In addition to traditional press relations and partnership building for their impressive client line-up, Hakki and her team execute regional and national media initiatives that include international events and activations. In 2012, Hakki helped develop a campaign for the Sri Lankan Office of Tourism which included a weeklong international press trip for select tier-one travel writers to the island nation. Her reputation as a seasoned media professional has earned her a spot on Washington Life magazine’s “Young and the Guest List” numerous times, as well as a profile on The Hill’s annual “50 Most Beautiful” list. She was also profiled in The Hill as one of Washington’s leading women in PR.
Ximena Hartsock is the Co-Founder of Phone2Action, the leading public affairs technology company in the US.
Prior to founding Phone2Action she was a member of the executive cabinet of former Washington, D.C. Mayor Adrian Fenty, serving as Deputy Chief of Teaching and Learning and Director of the Department of Parks and Recreation.
During her tenure as parks director, she oversaw renovations of several D.C. public facilities including the completion of D.C.’s state-of-the-art Olympic facility, Wilson Pool, the construction of numerous athletic fields and parks, and the implementation of wellness programs for seniors, youth and families.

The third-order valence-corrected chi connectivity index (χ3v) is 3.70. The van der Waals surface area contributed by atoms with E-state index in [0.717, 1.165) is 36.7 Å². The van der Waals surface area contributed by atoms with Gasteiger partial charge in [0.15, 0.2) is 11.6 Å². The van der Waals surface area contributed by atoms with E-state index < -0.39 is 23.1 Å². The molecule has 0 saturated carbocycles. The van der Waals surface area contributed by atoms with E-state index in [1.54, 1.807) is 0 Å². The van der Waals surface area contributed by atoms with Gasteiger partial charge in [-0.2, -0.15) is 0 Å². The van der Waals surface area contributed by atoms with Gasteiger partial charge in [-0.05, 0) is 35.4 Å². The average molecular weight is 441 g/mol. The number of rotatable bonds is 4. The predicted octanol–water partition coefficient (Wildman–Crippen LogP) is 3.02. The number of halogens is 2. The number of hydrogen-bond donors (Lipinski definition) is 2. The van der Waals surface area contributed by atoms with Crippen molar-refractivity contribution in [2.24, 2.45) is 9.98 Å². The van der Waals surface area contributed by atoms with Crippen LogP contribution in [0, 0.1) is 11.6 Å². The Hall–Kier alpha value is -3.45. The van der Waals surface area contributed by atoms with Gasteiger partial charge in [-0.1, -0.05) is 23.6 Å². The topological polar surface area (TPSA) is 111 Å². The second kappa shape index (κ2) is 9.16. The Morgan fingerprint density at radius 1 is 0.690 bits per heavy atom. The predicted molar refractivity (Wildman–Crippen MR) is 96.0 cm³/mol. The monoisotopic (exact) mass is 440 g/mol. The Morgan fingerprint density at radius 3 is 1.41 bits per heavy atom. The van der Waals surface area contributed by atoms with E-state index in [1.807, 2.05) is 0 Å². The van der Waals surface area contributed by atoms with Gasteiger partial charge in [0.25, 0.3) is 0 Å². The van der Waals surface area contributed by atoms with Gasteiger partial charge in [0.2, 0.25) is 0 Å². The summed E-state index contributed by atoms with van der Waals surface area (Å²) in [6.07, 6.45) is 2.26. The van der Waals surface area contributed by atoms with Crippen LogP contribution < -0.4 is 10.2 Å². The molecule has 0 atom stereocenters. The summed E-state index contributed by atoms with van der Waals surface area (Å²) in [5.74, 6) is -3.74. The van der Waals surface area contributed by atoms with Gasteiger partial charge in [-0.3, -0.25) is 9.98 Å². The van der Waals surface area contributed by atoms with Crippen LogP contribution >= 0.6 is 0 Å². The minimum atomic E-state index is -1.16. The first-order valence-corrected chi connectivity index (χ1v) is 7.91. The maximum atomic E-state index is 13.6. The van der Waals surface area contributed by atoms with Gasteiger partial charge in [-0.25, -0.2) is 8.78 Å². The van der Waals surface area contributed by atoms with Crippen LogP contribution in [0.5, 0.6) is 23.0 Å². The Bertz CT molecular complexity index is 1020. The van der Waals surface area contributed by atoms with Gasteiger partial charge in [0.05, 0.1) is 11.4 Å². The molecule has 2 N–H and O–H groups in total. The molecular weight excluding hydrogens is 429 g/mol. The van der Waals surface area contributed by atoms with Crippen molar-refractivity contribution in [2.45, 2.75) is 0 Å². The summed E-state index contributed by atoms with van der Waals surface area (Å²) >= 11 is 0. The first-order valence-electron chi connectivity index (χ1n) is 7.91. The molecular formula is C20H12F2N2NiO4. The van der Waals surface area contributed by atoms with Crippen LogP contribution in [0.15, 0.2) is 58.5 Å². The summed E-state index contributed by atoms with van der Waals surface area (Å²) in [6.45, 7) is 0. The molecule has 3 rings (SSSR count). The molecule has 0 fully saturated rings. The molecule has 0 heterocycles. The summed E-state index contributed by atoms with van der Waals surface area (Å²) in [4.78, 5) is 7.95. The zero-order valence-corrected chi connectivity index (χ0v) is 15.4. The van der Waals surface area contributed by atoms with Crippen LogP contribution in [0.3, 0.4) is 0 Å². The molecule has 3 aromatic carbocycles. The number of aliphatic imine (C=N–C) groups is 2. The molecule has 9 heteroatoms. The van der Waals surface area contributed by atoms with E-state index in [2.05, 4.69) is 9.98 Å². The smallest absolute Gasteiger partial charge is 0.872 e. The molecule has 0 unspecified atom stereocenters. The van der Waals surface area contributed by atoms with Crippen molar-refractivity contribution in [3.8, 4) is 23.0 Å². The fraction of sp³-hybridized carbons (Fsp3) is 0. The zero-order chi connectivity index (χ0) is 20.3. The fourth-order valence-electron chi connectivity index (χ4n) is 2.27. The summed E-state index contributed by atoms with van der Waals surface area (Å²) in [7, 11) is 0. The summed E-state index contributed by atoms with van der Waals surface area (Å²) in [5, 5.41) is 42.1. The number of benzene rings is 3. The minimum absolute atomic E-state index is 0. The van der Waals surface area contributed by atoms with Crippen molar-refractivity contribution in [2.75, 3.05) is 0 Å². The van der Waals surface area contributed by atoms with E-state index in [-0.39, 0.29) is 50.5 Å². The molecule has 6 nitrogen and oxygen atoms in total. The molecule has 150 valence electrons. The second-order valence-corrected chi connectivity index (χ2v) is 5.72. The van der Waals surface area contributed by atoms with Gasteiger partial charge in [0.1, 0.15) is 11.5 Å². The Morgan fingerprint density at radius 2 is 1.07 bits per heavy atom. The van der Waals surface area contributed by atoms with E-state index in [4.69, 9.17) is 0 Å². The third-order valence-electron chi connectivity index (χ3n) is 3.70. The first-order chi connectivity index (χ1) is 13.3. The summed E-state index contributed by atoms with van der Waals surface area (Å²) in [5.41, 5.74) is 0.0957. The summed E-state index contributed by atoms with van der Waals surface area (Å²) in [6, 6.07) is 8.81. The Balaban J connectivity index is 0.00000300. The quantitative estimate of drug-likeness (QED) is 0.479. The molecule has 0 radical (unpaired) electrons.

Before serving as Parks Director, Dr. Hartsock was Deputy Chief for Teaching and Learning for D.C. Public Schools under the education overhaul led by Michelle Rhee and Adrian Fenty. In that role, she led key reform including the implementation of a comprehensive “Out of School Time” curriculum that served students after school, on weekends, and in the summer. She also led the implementation of a credit recovery program for students at risk of dropping out. These efforts were key in improving D,C.’s historically low graduation rates. She came to that position after working in D.C. Government as an educator and school principal.
Dr. Hartsock’s company Phone2Action is the leading software platform for civic engagement in the United States. The high levels of engagement organizations like Nurses Association, American Emergency Physicians, Restaurants Association have achieved using Phone2Action tools have been instrumental in the passage of legislation especially during the 2020 Pandemic.